The next evening my friend and I went to dinner. As I was leaving the house I slipped into my jacket and when I put my hand in my pocket I felt the beads. I had completely forgotten about them in the midst of all of my pleading with God to not make me Catholic, and having a coronary over that experience. I didn't know then if I wanted to give them to her not, in fact I didn't know if was going to give them to her or not until the moment I handed them to her. Her eyes pretty much bugged out of her head when she said "St. Therese, huh?" I, having no idea what in tarnation she was talking about shrugged my shoulders, and said, "Ummm, sure." She then went on to explain that she had just finished a novena to her, and that was a symbol to her that God had heard her prayers.

Chills. I got chills. I'm pretty sure I could hear God laughing at me in that moment. I realized in that moment that not only had He lead me to being super conservative, but that nearly every opinion I held was completely in alignment with the Catholic church, not only did He give me all that, He gave me a close encounter with Him, and because He knows me, and knows that I like to pretend to not hear Him, He made sure I had a shared experience with someone I dearly love and trust.

Okay, fine. So, now I had to seriously entertain the idea of possibly, maybe, one day, in like ten years becoming Catholic. Fine. Oh no, my life can't be that easy. Every time I turned around He tossed something at me. It was overwhelming. I just couldn't escape all the Catholic being thrown my way. I set up a meeting and talked to my pastor about all of this, I almost begged him to convince that I was wrong, and that I couldn't be Catholic. He told me that he couldn't argue with God, and if that's where God was leading me then I needed to go.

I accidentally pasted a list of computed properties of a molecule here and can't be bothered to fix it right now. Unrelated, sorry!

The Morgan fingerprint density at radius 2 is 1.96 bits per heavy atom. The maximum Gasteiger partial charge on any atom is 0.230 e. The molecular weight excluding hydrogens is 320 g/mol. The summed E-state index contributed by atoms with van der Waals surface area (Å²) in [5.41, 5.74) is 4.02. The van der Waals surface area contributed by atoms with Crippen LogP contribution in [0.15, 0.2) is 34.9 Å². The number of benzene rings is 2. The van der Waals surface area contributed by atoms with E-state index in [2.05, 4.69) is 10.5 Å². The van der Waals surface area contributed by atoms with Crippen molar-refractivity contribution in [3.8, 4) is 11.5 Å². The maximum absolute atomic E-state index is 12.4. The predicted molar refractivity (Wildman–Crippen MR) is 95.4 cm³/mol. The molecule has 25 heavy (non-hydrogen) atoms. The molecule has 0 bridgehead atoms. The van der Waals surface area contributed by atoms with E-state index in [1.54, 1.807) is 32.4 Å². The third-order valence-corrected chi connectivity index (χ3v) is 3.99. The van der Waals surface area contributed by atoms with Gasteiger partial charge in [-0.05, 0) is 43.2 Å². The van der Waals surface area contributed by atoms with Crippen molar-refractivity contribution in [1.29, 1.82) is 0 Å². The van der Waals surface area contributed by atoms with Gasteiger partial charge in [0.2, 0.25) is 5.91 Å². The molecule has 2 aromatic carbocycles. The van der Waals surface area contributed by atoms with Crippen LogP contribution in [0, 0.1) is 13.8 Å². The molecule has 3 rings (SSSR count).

Seriously, that is the last response I expected. No help. So, I decided to find a priest. I called my mommy and made her do the leg work =) the following weekend I drove the two hours to attend Mass with my mom and stepdad. Why did this feel so comfortable? Afterwards we went to dinner with the priest, younger fellow, so that helped me to be a little more comfortable. Random fact#2: He's actually closer to my age than Tom! ((Tom's nine years my senior)) I had spoken with him before, but in brief, and about things like the weather...not, things like; "Catholics are weird, and I am so confused" We all piled in my step dad's truck and headed to dinner. On the way over my brain and mouth were going about a mile a minute as I talked nonstop I think the entire way to the restaurant  By this point I had already realized the truth in the Eucharist and oneness of the Church. So, I told him all about my experiences, the revelations I had had about those two things, etc.